29
Aug - 13

Whose Ancestors?

EDITED, 9/11/2013: In the days since I originally published the post below on 8/29/2013, there have been a couple of developments I wish to acknowledge.

–This post was also published at my PaganSquare blog, The Spear That Cries Out, hosted by Witches & Pagans online. It was subsequently deleted by the site’s editor, Anne Newkirk Niven, specifically in order to censor its content, because she objected to my calling the AFA a racist organization.

–In discussions in the comments both here and at the PaganSquare site (before it was removed), several people have pointed out that I went too far in over-interpreting the implications of the DNA research referenced in the original post. They’re correct, and I appreciate the feedback. I think that the research still supports the overall point of my post, which is that at a surprisingly recent point in the past, all of us are related, and that there is no biological or anthropological basis for racial separatism in religion.

Here follows the original post, unedited:

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Issues of race and Eurocentrism in religion have been increasingly on my mind recently, and the anniversary of Dr. King’s speech seems a good day to write about them.

This came up for me when I found out that a favorite Nordic folk band, Wardruna, would be performing in the US for the first time this fall. I got all excited about this until friends pointed out that the event at which they will be performing, Stella Natura, is sponsored by the unabashedly racist Heathen organization AFA, and is also featuring several performers with strong links to white-supremacist, racist ideologies.

So I ditched my plans of attending. And I feel like talking about this publicly because I think part of the reason racism continues to haunt European polytheism is because we let it. Too many of us take a policy of uneasily gritting our teeth and putting up with our intellectual proximity to racists. It’d have been more convenient and more fun for me to buy the ticket, go to the event and try to ignore the racism so that I could get the chance to enjoy one of my favorite bands. But I’d be supporting the inclusion of these racist elements within the fold of European polytheism, and I can’t stomach it. Instead, I’m refusing to participate. Wardruna, we love you, but if you want me to buy a ticket to your show, don’t sign on with racists as your event sponsors.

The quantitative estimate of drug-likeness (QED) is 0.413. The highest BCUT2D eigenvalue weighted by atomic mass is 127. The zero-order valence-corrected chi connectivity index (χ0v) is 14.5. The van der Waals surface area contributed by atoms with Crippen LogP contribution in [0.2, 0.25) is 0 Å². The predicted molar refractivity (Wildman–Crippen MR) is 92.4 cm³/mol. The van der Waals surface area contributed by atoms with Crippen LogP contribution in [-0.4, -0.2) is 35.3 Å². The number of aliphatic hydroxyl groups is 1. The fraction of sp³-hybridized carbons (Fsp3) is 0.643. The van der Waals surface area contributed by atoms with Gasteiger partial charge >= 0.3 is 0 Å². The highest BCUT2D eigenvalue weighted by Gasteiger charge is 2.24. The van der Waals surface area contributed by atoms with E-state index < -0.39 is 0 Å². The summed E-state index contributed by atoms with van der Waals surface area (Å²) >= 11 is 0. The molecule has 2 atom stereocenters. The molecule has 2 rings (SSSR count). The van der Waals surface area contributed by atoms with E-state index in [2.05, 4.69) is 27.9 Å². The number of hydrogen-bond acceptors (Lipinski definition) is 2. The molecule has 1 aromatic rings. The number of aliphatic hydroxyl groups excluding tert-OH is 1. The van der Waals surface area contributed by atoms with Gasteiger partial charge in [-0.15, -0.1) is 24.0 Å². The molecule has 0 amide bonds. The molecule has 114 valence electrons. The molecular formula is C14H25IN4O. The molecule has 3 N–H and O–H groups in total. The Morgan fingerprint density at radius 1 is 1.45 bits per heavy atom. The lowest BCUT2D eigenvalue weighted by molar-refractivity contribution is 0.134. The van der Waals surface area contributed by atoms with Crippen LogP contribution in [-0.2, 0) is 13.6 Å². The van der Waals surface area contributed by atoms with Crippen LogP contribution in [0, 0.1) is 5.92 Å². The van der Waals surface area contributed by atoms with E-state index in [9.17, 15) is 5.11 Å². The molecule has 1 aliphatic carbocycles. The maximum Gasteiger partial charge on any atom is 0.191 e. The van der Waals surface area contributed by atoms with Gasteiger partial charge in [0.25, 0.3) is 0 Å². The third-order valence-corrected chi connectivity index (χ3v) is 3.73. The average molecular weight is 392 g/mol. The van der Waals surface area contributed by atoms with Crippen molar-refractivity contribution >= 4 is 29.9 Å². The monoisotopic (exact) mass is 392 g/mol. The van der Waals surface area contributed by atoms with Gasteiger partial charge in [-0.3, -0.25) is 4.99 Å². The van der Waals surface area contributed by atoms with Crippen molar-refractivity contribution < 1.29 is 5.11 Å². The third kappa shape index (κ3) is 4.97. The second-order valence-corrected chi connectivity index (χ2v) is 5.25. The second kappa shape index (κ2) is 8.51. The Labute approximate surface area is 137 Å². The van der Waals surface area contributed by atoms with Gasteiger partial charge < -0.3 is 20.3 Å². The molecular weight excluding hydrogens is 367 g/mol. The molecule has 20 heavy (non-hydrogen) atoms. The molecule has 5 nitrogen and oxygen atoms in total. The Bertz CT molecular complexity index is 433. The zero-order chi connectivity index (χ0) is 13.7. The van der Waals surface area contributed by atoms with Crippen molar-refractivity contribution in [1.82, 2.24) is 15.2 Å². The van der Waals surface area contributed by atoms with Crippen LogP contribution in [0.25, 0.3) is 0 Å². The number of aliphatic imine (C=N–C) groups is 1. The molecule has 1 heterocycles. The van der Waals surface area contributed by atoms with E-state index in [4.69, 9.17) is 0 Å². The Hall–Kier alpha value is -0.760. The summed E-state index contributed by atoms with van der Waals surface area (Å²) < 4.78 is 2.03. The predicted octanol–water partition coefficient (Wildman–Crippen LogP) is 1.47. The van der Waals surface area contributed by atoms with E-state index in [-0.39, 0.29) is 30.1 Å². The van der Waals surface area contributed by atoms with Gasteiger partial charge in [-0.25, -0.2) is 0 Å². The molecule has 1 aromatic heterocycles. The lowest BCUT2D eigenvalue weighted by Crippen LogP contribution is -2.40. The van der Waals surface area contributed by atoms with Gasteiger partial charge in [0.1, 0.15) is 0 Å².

It comes to me that practitioners of European polytheist traditions have a duty on us to take a clear stance against racism in our religious communities. Not to do so, I think, inevitably leads us into tacitly condoning racism, because of its ubiquity in the overculture and its history as an undercurrent within European polytheism.

So here’s my stance: Though the form of religious practice I choose to espouse is largely based on Celtic traditions, I reject any ideology that says those traditions belong specially to me because of race. I speak often of ancestors and ancestral tradition, but I affirm that the ancestral root of wisdom belongs to all humanity. I reject all arguments that imply race should be tied to religion in any way or that racial purity is a relevant concept or worthy goal. I challenge my fellow polytheists to also step up and take a stance against racism in our religious communities, as publicly as possible.

Now, here are some facts you can arm yourself with to help put down racist logic when it is presented to you.